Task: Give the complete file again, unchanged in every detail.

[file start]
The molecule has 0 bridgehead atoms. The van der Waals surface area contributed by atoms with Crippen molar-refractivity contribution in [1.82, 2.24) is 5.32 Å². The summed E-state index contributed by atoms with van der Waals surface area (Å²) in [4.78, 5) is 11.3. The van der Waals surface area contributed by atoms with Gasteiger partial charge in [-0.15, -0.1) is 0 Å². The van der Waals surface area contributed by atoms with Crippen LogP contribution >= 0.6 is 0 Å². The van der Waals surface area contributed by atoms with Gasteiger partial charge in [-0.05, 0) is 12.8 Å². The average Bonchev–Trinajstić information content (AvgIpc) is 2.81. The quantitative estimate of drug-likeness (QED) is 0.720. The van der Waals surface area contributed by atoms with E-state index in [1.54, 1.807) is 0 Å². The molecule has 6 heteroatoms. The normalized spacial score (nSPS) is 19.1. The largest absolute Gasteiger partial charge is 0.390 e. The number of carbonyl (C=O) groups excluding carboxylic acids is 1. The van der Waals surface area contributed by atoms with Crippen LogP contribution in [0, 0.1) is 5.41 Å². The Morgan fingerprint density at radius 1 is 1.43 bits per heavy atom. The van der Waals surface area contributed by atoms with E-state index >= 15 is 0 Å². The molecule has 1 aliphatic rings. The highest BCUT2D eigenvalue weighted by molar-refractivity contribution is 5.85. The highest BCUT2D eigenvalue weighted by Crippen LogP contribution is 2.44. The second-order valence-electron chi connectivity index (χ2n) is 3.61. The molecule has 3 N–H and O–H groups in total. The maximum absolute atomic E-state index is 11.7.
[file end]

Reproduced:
The molecule has 0 bridgehead atoms. The van der Waals surface area contributed by atoms with Crippen molar-refractivity contribution in [1.82, 2.24) is 5.32 Å². The summed E-state index contributed by atoms with van der Waals surface area (Å²) in [4.78, 5) is 11.3. The van der Waals surface area contributed by atoms with Gasteiger partial charge in [-0.15, -0.1) is 0 Å². The van der Waals surface area contributed by atoms with Crippen LogP contribution >= 0.6 is 0 Å². The van der Waals surface area contributed by atoms with Gasteiger partial charge in [-0.05, 0) is 12.8 Å². The average Bonchev–Trinajstić information content (AvgIpc) is 2.81. The quantitative estimate of drug-likeness (QED) is 0.720. The van der Waals surface area contributed by atoms with E-state index in [1.54, 1.807) is 0 Å². The molecule has 6 heteroatoms. The normalized spacial score (nSPS) is 19.1. The largest absolute Gasteiger partial charge is 0.390 e. The number of carbonyl (C=O) groups excluding carboxylic acids is 1. The van der Waals surface area contributed by atoms with Crippen LogP contribution in [0, 0.1) is 5.41 Å². The Morgan fingerprint density at radius 1 is 1.43 bits per heavy atom. The van der Waals surface area contributed by atoms with E-state index >= 15 is 0 Å². The molecule has 1 aliphatic rings. The highest BCUT2D eigenvalue weighted by molar-refractivity contribution is 5.85. The highest BCUT2D eigenvalue weighted by Crippen LogP contribution is 2.44. The second-order valence-electron chi connectivity index (χ2n) is 3.61. The molecule has 3 N–H and O–H groups in total. The maximum absolute atomic E-state index is 11.7.